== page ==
Croisières Marseille Calanques
Runs two-hour return trips from the Vieux Port taking in six calanques (family/adult/child €68/22/7); three-hour return trips past 12...
Shake it to techno, funk and indie at this tunnel-like club.
Grilled fish and steaks with a view; ideal on Sundays, when others close.
Vieux Port information
Ships have docked for more than 26 centuries at the city’s birthplace, the colourful Old Port. The main commercial docks were transferred to the Joliette area north of here in the 1840s, but the old port remains a thriving harbour for fishing boats, pleasure yachts and tourists. The free Cross-Port Ferry in front of the town hall is a fun way to get out on the water, however briefly.
Guarding the harbour are Bas Fort St-Nicolas on the south side and, across the water, Fort St-Jean , founded in the 13th century by the Knights Hospitaller of St John of Jerusalem, and home of the national Musée des Civilisations de l’Europe et de la Méditerranée's brand new 40,000-sq-m, state-of-the-art museum.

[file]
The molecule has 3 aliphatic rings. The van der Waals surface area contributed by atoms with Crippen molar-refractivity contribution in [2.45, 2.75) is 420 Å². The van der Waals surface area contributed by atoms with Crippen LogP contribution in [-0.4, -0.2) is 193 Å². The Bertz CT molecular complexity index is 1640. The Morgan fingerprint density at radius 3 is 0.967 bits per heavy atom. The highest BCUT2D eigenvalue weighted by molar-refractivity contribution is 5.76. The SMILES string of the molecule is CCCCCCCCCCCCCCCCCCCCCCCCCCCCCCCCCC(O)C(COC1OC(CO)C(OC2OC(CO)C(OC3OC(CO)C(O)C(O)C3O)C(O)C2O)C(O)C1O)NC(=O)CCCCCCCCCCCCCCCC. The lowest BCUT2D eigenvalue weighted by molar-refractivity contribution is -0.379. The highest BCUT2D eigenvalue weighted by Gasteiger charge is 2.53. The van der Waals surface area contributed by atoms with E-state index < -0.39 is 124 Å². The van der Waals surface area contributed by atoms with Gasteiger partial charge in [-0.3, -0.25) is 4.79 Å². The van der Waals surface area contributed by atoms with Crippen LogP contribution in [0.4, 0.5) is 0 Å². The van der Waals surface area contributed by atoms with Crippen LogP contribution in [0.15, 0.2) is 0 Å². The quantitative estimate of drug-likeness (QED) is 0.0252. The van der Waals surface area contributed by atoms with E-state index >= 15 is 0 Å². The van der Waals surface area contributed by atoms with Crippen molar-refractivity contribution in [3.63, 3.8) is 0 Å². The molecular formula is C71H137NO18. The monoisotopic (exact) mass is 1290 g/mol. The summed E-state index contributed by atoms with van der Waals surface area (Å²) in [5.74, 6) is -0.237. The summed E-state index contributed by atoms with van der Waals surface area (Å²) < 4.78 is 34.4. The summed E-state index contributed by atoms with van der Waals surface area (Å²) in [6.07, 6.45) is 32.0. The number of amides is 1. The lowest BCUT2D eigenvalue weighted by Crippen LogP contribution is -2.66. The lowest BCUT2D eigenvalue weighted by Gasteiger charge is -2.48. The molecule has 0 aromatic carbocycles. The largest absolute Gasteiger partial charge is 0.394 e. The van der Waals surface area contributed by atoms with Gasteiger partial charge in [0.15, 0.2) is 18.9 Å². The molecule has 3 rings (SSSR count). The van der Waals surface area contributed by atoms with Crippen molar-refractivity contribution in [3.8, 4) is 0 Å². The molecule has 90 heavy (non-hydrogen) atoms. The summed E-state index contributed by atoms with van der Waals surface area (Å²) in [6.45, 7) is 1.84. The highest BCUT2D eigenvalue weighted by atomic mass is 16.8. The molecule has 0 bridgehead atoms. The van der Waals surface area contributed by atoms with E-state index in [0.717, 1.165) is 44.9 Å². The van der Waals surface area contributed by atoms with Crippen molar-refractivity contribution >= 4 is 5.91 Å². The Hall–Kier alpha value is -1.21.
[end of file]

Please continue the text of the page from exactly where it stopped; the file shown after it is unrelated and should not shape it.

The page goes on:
The port’s southern quay is dotted with theatres and bars, and restaurants and cafes buzz until the wee hours a block east on place Thiars and cours Honoré d’Estienne d’Orves .
Abbaye St-Victor is the birthplace of Christianity in Marseille, built on a 3rd-century BC Greek necropolis. Nearby Musée du Santon with its boutique and neighbouring Atelier du Santon are home to handcrafted tiny kiln-fired figures or santons (from santoùn in Provençal, meaning ‘little saint’). The custom of creating a nativity scene with figurines dates from the Avignon papacy of John XII (1319–34).
Perched at the peninsula’s edge, the Jardin du Pharo is a perfect picnic spot and ideal for watching sunsets.